moskowb@ballardspahr.com | 302.252.4447 | view full bio

Beth is the Managing Partner of the firm's Delaware office. She is a litigator focused on white collar crime, regulatory enforcement and compliance, and complex civil litigation, with an emphasis on banking and other financial services litigation. She represents major financial institutions, bringing actions against fraudulent debt relief companies, and defending against consumer financial services lawsuits.

Before joining Ballard Spahr, Beth was a federal prosecutor with the U.S. Attorney’s Office for the District of Delaware for more than a decade. She investigated and prosecuted financial fraud, including money laundering, bank and credit card fraud, asset forfeiture, and tax offenses.

Happy New Year! But while 2018 is still (just barely) with us, let’s take a look back.

2018 has been a very busy year in the world of money laundering and AML/BSA. We are highlighting 12 of our most-read blog posts, which address many of the key issues we’ve examined this year.

This was the second year of Money Laundering Watch.  We want to thank our many readers around the world who continue to make this blog such a success. The feedback we receive from financial industry professionals, compliance officers, in-house and external lawyers, AML/BSA consultants, government personnel, journalists, and others interested in this field is invaluable, and we hope you will continue to share your perspectives with us.  We pride ourselves on providing in-depth discussions of the important developments in this ever-evolving area.

We also would like to thank the other platforms that host our blog: Digital Currency & Ledger Defense Coalition, Money Laundering Bulletin, and Federal Tax Crimes.

We look forward to continuing to keep you informed in 2019.  If you would like to subscribe to Money Laundering Watch, please click here. To learn more about Ballard Spahr’s Anti-Money Laundering Team, please click here.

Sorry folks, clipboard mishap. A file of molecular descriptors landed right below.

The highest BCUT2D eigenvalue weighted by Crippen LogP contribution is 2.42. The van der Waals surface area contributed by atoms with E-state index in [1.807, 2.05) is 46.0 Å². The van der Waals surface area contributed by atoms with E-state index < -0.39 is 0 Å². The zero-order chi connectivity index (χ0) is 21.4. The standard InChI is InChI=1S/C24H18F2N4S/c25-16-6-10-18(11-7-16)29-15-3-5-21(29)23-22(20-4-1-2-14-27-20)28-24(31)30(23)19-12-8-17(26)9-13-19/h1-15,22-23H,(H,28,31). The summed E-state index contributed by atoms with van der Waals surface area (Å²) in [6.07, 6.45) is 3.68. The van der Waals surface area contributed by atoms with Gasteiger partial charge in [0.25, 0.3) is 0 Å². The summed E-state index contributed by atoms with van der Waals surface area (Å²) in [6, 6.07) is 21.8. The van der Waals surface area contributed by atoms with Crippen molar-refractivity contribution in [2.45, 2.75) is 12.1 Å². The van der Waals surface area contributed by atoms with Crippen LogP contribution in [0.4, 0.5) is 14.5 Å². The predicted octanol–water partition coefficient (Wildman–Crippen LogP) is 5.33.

We are pleased to offer the latest episode in Ballard Spahr’s Consumer Financial Monitor Podcast series — a weekly podcast focusing on the consumer finance issues that matter most, from new product development and emerging technologies to regulatory compliance and enforcement and the ramifications of private litigation.  Our podcast discusses the conduct for which financial institutions have been faulted in recent Anti-Money Laundering (“AML”) enforcement actions, flags other AML-related missteps that can trigger regulatory scrutiny, and offers practical tips for avoiding regulatory criticism and reducing enforcement risk. This podcast follows up on two related blog posts, in which we provided some practical tips for financial institutions to increase the chances that their AML programs will withstand regulators’ scrutiny, and then discussed the consequences of potentially failing to heed these practical tips in a specific case: the New York Department of Financial Services’ (DFS) recent enforcement action against Mashreqbank.

We hope that you enjoy the podcast, moderated by our partner Alan Kaplinksy, and find it useful.

If you would like to remain updated on these issues, please click here to subscribe to Money Laundering Watch. To learn more about Ballard Spahr’s Anti-Money Laundering Team, please click here.  To visit Ballard Spahr’s award-winning Consumer Financial Monitor blog, please click here.

First Post in a Two-Part Series

How do financial institutions get in trouble with their regulators? Recent AML enforcement actions suggest that the following two failures are at the heart of most of these actions: (1) inadequately identifying, monitoring and/or reporting suspicious activity; and (2) failing to implement adequate internal controls. And these same issues crop up year after year.